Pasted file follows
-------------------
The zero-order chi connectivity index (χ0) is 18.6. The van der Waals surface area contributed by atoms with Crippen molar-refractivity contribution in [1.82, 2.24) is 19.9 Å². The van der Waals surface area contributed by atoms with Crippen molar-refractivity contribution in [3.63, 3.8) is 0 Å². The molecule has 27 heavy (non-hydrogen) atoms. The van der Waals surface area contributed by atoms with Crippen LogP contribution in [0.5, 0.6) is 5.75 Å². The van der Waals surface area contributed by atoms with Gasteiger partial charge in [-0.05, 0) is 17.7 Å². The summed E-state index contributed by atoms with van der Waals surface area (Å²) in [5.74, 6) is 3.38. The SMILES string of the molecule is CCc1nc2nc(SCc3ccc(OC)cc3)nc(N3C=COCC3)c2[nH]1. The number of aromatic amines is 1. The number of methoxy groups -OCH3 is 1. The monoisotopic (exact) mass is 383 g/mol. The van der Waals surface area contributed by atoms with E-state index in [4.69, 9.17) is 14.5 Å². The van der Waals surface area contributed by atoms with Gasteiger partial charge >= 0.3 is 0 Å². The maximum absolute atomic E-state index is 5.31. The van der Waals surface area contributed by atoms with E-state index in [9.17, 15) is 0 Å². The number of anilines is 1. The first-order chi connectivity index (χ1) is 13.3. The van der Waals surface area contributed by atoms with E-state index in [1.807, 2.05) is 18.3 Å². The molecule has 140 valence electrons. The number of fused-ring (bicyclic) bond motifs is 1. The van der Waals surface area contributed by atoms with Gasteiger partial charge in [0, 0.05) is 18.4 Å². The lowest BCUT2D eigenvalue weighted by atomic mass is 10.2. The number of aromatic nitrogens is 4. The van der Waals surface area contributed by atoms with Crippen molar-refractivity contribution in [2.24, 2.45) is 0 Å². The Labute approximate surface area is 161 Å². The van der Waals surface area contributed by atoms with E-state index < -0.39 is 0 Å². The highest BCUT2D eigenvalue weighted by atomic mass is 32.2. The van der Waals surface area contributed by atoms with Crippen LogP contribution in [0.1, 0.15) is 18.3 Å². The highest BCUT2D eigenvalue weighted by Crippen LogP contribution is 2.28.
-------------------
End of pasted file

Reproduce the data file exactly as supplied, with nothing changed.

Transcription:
The zero-order chi connectivity index (χ0) is 18.6. The van der Waals surface area contributed by atoms with Crippen molar-refractivity contribution in [1.82, 2.24) is 19.9 Å². The van der Waals surface area contributed by atoms with Crippen molar-refractivity contribution in [3.63, 3.8) is 0 Å². The molecule has 27 heavy (non-hydrogen) atoms. The van der Waals surface area contributed by atoms with Crippen LogP contribution in [0.5, 0.6) is 5.75 Å². The van der Waals surface area contributed by atoms with Gasteiger partial charge in [-0.05, 0) is 17.7 Å². The summed E-state index contributed by atoms with van der Waals surface area (Å²) in [5.74, 6) is 3.38. The SMILES string of the molecule is CCc1nc2nc(SCc3ccc(OC)cc3)nc(N3C=COCC3)c2[nH]1. The number of aromatic amines is 1. The number of methoxy groups -OCH3 is 1. The monoisotopic (exact) mass is 383 g/mol. The van der Waals surface area contributed by atoms with E-state index in [4.69, 9.17) is 14.5 Å². The van der Waals surface area contributed by atoms with Gasteiger partial charge >= 0.3 is 0 Å². The maximum absolute atomic E-state index is 5.31. The van der Waals surface area contributed by atoms with E-state index in [9.17, 15) is 0 Å². The number of anilines is 1. The first-order chi connectivity index (χ1) is 13.3. The van der Waals surface area contributed by atoms with E-state index in [1.807, 2.05) is 18.3 Å². The molecule has 140 valence electrons. The number of fused-ring (bicyclic) bond motifs is 1. The van der Waals surface area contributed by atoms with Gasteiger partial charge in [0, 0.05) is 18.4 Å². The lowest BCUT2D eigenvalue weighted by atomic mass is 10.2. The number of aromatic nitrogens is 4. The van der Waals surface area contributed by atoms with Crippen molar-refractivity contribution in [2.24, 2.45) is 0 Å². The Labute approximate surface area is 161 Å². The van der Waals surface area contributed by atoms with E-state index < -0.39 is 0 Å². The highest BCUT2D eigenvalue weighted by atomic mass is 32.2. The van der Waals surface area contributed by atoms with Crippen LogP contribution in [0.1, 0.15) is 18.3 Å². The highest BCUT2D eigenvalue weighted by Crippen LogP contribution is 2.28.